A team of archaeologists headed by Maya Martinova is beginning work on excavations of the Eastern Gate of Philippopolis site in Bulgaria’s second-largest city Plovdiv, following a Cabinet decision in August 2017 giving the municipality the right to manage for the complex for 10 years.
Discovered in the 1970s, the site dates from the second century CE, and was the gate to the road from Philippopolis – as Plovdiv was then called – to Byzantium (later Constantinople and subsequently Istanbul) and the Bosphorus.
The site is officially categorised as of archaeological immovable cultural value, of national significance.
The Cabinet decision will enable the municipality to carry out restoration and display and manage the site to help develop cultural tourism in Plovdiv, which in 2019 will be European Capital of Culture.
The Roman road that leads to the gate is 13.2 metres wide, with pavements on both sides, each 2.6m wide. There were colonnades on both sides, of which many fragments remain, with very richly decorated Corinthian capitals. On both sides of the street there are pavements with a width of 2.60 m.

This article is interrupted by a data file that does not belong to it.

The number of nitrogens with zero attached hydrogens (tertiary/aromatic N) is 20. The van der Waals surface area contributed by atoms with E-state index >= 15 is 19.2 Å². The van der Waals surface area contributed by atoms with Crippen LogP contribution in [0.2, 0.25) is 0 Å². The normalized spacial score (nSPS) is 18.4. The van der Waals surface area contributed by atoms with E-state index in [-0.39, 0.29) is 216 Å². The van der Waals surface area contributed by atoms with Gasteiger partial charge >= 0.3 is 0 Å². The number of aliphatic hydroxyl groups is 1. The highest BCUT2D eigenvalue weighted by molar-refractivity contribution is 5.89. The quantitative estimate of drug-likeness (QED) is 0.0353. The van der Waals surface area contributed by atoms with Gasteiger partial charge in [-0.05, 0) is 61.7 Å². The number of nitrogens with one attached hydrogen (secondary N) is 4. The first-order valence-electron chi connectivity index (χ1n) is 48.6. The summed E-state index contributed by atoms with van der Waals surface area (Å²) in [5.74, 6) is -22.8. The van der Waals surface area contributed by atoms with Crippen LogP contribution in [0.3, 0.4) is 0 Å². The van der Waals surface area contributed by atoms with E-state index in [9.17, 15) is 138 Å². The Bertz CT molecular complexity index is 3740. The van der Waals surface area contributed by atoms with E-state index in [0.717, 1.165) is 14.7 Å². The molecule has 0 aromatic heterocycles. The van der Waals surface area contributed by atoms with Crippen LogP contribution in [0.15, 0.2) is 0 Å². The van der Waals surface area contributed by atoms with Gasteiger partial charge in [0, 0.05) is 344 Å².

In spite of not having had serious restoration work done on it in the decades since it was uncovered, the Eastern Gate of Philippolis – which was one of three main entrances to the city in antiquity – is frequently shown to foreign tourists visiting Plovdiv.
The gate was initially built in the second century CE during the reign of Hadrian, after which the gate and the complex around it were completely rebuilt in the fourth century, and partially repaired in the fifth century.
According to the Wikipedia entry on the gate, the first structure on the place of the today’s Eastern gate was a marble triumphal arch built on the main road to Byzantium in the for Hadrian’s visit to Philippopolis.
Later, Emperor Marcus Aurelius started building fortification facilities in the region given the danger of Marcomannic invasion. As a result, Philippopolis was encircled by a stone wall in 172. The memorial arch was left defenceless a few dozen metres outside the fortified area where the first eastern gate was built.
After Philippopolis recovered from the destruction of the Goth invasion in 251, the old fortress walls were torn down and new fortification of bricks and stone was built.
The new Eastern gate of Philippopolis was built over the ruins of Hadrian’s arch. The builders used the remaining stones and decorations of the old monument when constructing the new city gate. The memorial of the imperial visit from the second century became the biggest and the most important entrance of Philippopolis.